Type 2 diabetes mellitus is the result of a combination of impaired insulin secretion with reduced insulin sensitivity of target tissues. There are an estimated 150 million affected individuals worldwide, of whom a large proportion remains undiagnosed because of a lack of specific symptoms early in this disorder and inadequate diagnostics. In this study, NMR-based metabolomic analysis in conjunction with multivariate statistics was applied to examine the urinary metabolic changes in two rodent models of type 2 diabetes mellitus as well as unmedicated human sufferers. The db/db mouse and obese Zucker (fa/fa) rat have autosomal recessive defects in the leptin receptor gene, causing type 2 diabetes. 1H-NMR spectra of urine were used in conjunction with uni- and multivariate statistics to identify disease-related metabolic changes in these two animal models and human sufferers. This study demonstrates metabolic similarities between the three species examined, including metabolic responses associated with general systemic stress, changes in the TCA cycle, and perturbations in nucleotide metabolism and in methylamine metabolism. All three species demonstrated profound changes in nucleotide metabolism, including that of N-methylnicotinamide and N-methyl-2-pyridone-5-carboxamide, which may provide unique biomarkers for following type 2 diabetes mellitus progression.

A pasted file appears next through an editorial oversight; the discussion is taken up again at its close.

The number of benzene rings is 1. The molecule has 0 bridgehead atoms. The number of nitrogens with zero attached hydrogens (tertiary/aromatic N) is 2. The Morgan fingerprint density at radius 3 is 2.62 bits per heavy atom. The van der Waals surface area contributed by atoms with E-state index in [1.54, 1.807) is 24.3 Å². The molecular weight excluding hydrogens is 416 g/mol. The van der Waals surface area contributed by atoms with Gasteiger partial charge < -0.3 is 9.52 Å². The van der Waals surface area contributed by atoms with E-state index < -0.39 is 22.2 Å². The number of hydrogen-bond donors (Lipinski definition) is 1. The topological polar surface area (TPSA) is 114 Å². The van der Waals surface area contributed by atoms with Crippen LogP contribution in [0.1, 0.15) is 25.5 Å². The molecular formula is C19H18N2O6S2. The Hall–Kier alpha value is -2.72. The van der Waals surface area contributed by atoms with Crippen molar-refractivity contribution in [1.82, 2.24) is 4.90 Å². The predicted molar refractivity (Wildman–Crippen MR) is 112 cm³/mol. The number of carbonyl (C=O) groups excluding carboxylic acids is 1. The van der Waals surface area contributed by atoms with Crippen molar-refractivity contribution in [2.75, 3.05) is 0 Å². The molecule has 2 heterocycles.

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            Liver transplantation for acute liver failure from drug induced liver injury in the United States.

            Studies of acute liver failure from drugs have included cases mostly attributed to acetaminophen (APAP) but have reported limited data on other drugs. We used the United Network for Organ Sharing (UNOS) liver transplant database from 1990 to 2002 to identify recipients and estimate a U.S. population-based rate of liver transplantation due to acute liver failure from drugs. Patients were identified if their diagnosis was acute hepatic necrosis from an implicated drug at the time of transplant. Liver transplantation for drug hepatotoxicity accounted for 15% of liver transplants for acute liver failure over the study period. In our cohort (n = 270), 206 (76%) recipients were female. APAP alone, or in combination with another drug, accounted for 133 (49%) cases. In the non-acetaminophen (non-APAP) group (n = 137), the most frequently implicated drugs were: isoniazid, n = 24 (17.5%); propylthiouracil, n = 13 (9.5%); and phenytoin and valproate in 10 (7.3%) cases each. One-year patient and graft survival for the entire cohort was 77 and 71%, respectively. Among Caucasians (n = 206) and African-Americans (n = 48), APAP only was implicated in 110 (53%) patients and 12 (25%) patients, respectively, and non-APAP drugs were implicated in 96 (47%) patients and 36 (75%) patients, respectively (P =.0004). Among African-Americans in the non-APAP group, 28 (78%) were women. In conclusion four drugs were implicated in 42% of patients undergoing liver transplantation for acute liver failure due to drugs other than APAP. The increased frequency of African-American women undergoing liver transplantation for non-APAP drug induced liver injury warrants further study.